What are examples of good marketing campaigns?
We’ve got a list of the best Valentine’s Day campaigns, plus what you need to learn from them.
1. DoorDash – self-love with a twist
Valentine’s Day has evolved. It isn’t as much about romantic relationships anymore as it is about including other forms of it.
Like investing in the most important person in your life: You.
But promoting self-love has a bit of a cringe factor to it these days. People are somewhat over the “love letter to myself” kind of campaign. Last year, Valentine’s Day was awash with self-care and self-gifting (remember Galentine’s Day everyone?).
This year, if you want to focus on this, you’ll need to find a different angle. Perhaps take a leaf out of DoorDash’s book.
What they did
With their self-love bouquet, they appealed to a target audience that may usually not care much for the excitement around Valentine’s Day – single people (the singles).
It’s not just a simple flower bouquet as you would initially expect, especially with the presentation in their ad. With the notion of wanting to focus on buying things that last, flowers seem a little redundant, so they took a different angle. Besides the flowers, they also offered a rose-shaped sex toy incorporated into the bouquet.
Why it worked
Promoting self-love to your customers by offering them the typical and expected things like chocolates, skincare, and even flowers is overdone and, frankly, quite boring.
It’s not really personal or all that creative anymore, and you run the danger of people just glancing over it and forgetting right away.
With blatant consumerism feeling a little icky this year, you’re going to really need to focus on what your target audience actually wants.
DoorDash’s campaign saw a perfect opportunity to take a fairly standard Valentine’s Day gift (roses) and pair it with something unexpected and on-point for their market (DoorDash’s target demographics tend to be in the younger adult segment, with 34% of consumers aged 18-24 using food delivery apps, and 30% of those aged 25-34).
The seriously clever element of this, though, was the choice of product. DoorDash didn’t choose just any sex toy. They used a toy that was already TikTok famous.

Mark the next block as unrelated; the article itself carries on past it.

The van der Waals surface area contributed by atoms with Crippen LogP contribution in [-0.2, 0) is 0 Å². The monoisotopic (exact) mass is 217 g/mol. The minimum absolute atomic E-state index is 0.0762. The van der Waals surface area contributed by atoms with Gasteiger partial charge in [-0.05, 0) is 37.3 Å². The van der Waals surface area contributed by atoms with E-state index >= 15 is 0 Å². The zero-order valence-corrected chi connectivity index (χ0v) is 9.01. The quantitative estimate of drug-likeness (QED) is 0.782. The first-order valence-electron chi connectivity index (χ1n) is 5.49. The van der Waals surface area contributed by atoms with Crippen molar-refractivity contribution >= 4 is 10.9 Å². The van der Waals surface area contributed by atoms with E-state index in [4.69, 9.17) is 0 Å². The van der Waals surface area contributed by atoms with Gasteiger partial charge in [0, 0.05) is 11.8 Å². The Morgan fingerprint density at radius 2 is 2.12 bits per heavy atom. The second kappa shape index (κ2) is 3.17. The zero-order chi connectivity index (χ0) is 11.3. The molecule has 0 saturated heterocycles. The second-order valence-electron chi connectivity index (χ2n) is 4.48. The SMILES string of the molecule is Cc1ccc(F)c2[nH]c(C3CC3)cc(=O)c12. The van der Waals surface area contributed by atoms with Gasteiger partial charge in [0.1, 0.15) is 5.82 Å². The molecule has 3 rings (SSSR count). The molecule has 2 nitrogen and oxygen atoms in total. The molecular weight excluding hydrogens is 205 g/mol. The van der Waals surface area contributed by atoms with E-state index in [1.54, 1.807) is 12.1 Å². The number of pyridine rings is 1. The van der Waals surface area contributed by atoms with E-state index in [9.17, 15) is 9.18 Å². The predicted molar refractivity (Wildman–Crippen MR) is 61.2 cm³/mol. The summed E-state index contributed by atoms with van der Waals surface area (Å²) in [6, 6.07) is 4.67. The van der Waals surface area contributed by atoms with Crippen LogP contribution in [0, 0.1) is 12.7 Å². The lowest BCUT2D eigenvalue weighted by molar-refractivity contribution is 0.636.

#rosetoy has 438.4M views on the platform, making it the perfect product placement. All these factors combine to make a campaign that really does come up roses.
2. Cadbury Silk – gifts you can interact with
When talking about community, an important aspect is to be interactive and make the audience feel included.
Cadbury Silk did this smoothly through influencer collaborations – a great way to build engagement.
What they did
For this special occasion, Cadbury Silk figured they needed to play cupid and spread some extra ethical love advice.
Their limited-edition version of Heart Blush comes with a QR code that you can scan, which provides the consumer with “unforgettable love tips”.
That’s not all: the ideas are brought to them by Gen Z’s favourite creators and also include healthy relationship advice to make sure no one feels alienated.
Why it worked
Chocolates have been an integral part of Valentine’s Day for decades and are still a popular choice, with 57% of consumers expecting to purchase candy.
A classic choice and popular category means that your marketing campaign needs to deliver so much more.
Cadbury Silk recognised the intrigue in interactive elements for products. Especially if the product is meant to be consumed and will be, consequently, gone, it’s nice to have something in addition to the treat. Something more to give to the customer.
There is an element of excitement about what kind of ideas and tips they will find on the other end of their special code, plus it gives young people something to think about within their relationships.
It’s less about mindless spending and more about mindful love.
Brands can’t just hope to put out chocolate box treats and be done with it. You need to be thinking outside the chocolate box and building more on top of your Valentine’s Day marketing campaigns. By using influencers in their campaign, they were able to build a more authentic bond with their audience as well as educate them.
The picture is a lot bigger than a simple chocolate heart. This year, brands need to do this more than ever, building on their products and creating content that influences culture.
3. Krispy Kreme – give to receive
Standing out and engaging people is at the heart of any successful social media campaign.